Regular Participation In Golf Can Contribute To An Overall Improvement In Your Health And Quality Of Life
A recent scientific publication in the January 2017 issue of the British Journal of Sports Medicine entitled “The Relationships Between Golf And Health: A Scoping Review“, by A.D. Murray et al from the University of Edinburgh, concluded:
“Golf can provide moderate intensity physical activity and is associated with physical health benefits that include improved cardiovascular, respiratory and metabolic profiles, and improved wellness.”
“Practitioners and policymakers can be encouraged to support more people to play golf, due to associated improved physical health and mental well-being, and a potential contribution to increased life expectancy.”
The research, which was first made available in September of 2016, was based upon a systematic review of over 4,900 publications that, on first pass, appeared to be related to evaluating the association between playing golf and health status. A subsequent, multi-step, review of these sources ended up distilling these publications down to 301 that met relatively strict criteria. These eliminated any sources that were purely opinion pieces, utilized questionable methods, were magazine/newspaper articles, did not provide objective data or were not directly related to golf and general health/well being (e.g. discussed golf mechanics, performance improvement, etc.). The resultant publications utilized covered 24 countries (54% were from the U.S.), were published in 9 languages and most are from 1990 and later.
While the research raised the notion of potential injuries, most due to repetitive use like low back injuries, the findings were highly supportive of the association between regular participation in the game and improved physical and mental health status.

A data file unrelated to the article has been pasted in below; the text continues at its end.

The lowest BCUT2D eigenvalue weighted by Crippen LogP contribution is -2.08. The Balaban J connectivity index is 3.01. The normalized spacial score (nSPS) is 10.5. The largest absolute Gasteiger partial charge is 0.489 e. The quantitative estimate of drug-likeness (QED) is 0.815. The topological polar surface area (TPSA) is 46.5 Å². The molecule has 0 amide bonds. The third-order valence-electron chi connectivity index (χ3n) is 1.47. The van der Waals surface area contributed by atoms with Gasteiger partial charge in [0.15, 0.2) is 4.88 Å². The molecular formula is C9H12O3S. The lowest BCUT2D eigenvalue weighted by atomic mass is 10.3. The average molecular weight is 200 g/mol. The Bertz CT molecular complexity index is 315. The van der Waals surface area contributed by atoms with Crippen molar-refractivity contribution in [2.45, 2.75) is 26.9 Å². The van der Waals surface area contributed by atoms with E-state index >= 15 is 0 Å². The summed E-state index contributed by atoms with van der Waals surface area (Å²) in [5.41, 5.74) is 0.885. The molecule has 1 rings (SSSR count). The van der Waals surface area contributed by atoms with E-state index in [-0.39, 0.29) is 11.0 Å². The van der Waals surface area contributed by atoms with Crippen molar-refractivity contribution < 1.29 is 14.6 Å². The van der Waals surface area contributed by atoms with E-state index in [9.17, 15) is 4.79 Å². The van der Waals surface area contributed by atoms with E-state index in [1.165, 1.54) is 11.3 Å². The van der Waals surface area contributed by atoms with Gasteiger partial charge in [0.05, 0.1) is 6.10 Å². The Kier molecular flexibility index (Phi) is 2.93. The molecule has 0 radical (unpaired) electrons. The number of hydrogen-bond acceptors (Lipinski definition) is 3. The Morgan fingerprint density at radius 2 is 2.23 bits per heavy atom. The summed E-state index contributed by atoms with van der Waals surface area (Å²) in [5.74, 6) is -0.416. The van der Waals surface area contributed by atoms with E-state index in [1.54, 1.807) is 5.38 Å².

A round of 18 holes of golf can burn around 600 calories (about 6,000 steps or almost 4 miles) if using a riding cart and around 1,200 calories (between 11,000 and 17,000 steps or between 4 and 8 miles) if walking.
Regular participation was associated with a reduction in the risks of multiple adverse health conditions (e.g. hip fractures, diabetes, stroke, certain cancers and depression) as compared to non-golfers, as well as the potential for increasing life expectancy as a result.
The authors acknowledge that more research is needed to better describe and quantify these associations, especially for mental health benefits. There is, of course, the potential that other lifestyle factors associated with golfers may also be relevant and so a true cause and effect relationship is not confirmed by this research.
However, as noted above, their firm conclusion is that encouraging greater participation in the game is warranted, that golf provides for a moderate intensity level of recreational exercise and is an activity that can easily be sustained throughout one’s life.
The World Golf Foundation has launched the Golf & Health Project and has provided additional online resources pertaining to advocating the association between golf and health benefits.
At Walt Disney World® Golf, operated by Arnold Palmer Golf Management, we look forward to welcoming you to the “Happiest Place on TURF”, where you can enjoy our great facilities, staff and services to take regular advantage the benefits of the game!